For the second time in six days, mutual fund companies received letters from the Securities and Exchange Commission last week inquiring how their funds are priced and traded.
Two inquiries, one on Sept. 11 and the latest on Sept. 5, are from Lori Richards, the SECs director of compliance inspections and examinations. She asked an undisclosed number of firms about illegal practices similar to the kind a former Bank of America broker has recently been criminally accused of by New York Attorney General Eliot Spitzer.
"We sent the letters and they have to do with late trading and valuation pracices," SEC spokesman John Heine told Reuters. The $7 trillion mutual fund industry has come under intense scrutiny of late, overshadowing years of perceived non-scandals.
"Many people know they have done nothing wrong, but when people start to inquire, they start to get very nervous," a mutual fund industry lawyer, speaking on the condition of anonymity, told Reuters. He added that the second blast of letters have caused great worry among smaller fund companies.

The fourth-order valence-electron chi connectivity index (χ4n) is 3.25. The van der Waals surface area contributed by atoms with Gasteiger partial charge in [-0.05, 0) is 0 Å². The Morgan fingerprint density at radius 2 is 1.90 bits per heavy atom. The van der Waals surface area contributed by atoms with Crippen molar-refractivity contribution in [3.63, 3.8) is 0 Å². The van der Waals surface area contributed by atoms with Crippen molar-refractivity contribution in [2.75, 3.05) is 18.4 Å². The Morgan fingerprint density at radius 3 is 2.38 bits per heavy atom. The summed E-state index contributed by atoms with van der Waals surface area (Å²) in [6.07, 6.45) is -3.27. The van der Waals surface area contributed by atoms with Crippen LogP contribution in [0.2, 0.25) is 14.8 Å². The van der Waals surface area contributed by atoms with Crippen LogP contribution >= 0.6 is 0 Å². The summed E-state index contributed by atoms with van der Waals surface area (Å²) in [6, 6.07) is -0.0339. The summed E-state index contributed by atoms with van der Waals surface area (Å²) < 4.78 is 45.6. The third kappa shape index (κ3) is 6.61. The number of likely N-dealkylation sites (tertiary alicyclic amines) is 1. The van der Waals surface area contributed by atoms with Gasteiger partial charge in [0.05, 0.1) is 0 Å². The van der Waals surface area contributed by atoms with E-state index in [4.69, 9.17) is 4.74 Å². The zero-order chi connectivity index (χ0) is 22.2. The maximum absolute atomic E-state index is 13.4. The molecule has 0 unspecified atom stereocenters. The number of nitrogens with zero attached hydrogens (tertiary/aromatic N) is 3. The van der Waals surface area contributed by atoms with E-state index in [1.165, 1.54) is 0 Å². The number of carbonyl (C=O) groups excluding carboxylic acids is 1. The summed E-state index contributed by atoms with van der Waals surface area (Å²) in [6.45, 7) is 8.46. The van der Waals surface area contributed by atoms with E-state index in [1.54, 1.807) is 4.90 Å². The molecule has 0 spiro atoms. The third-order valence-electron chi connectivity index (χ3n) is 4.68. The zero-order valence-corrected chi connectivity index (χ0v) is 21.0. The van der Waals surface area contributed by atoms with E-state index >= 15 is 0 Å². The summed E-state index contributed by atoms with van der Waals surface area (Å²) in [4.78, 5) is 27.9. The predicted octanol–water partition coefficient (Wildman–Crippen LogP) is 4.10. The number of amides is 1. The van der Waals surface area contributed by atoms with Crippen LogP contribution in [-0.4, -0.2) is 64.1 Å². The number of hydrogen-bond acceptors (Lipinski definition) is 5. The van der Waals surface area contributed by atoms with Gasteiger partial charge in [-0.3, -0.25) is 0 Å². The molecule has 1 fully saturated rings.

Prudential Securities confirmed that it had received one of the letters, although the SEC would not say which other firms got the correspondence. Lawyers and executives have said that companies holding international stock funds received letters. Firms will have one month to supply the information to the SEC.
The staff of Money Management Executive ("MME") has prepared these capsule summaries based on reports published by the news sources to which they are attributed. Those news sources are not associated with MME, and have not prepared, sponsored, endorsed, or approved these summaries.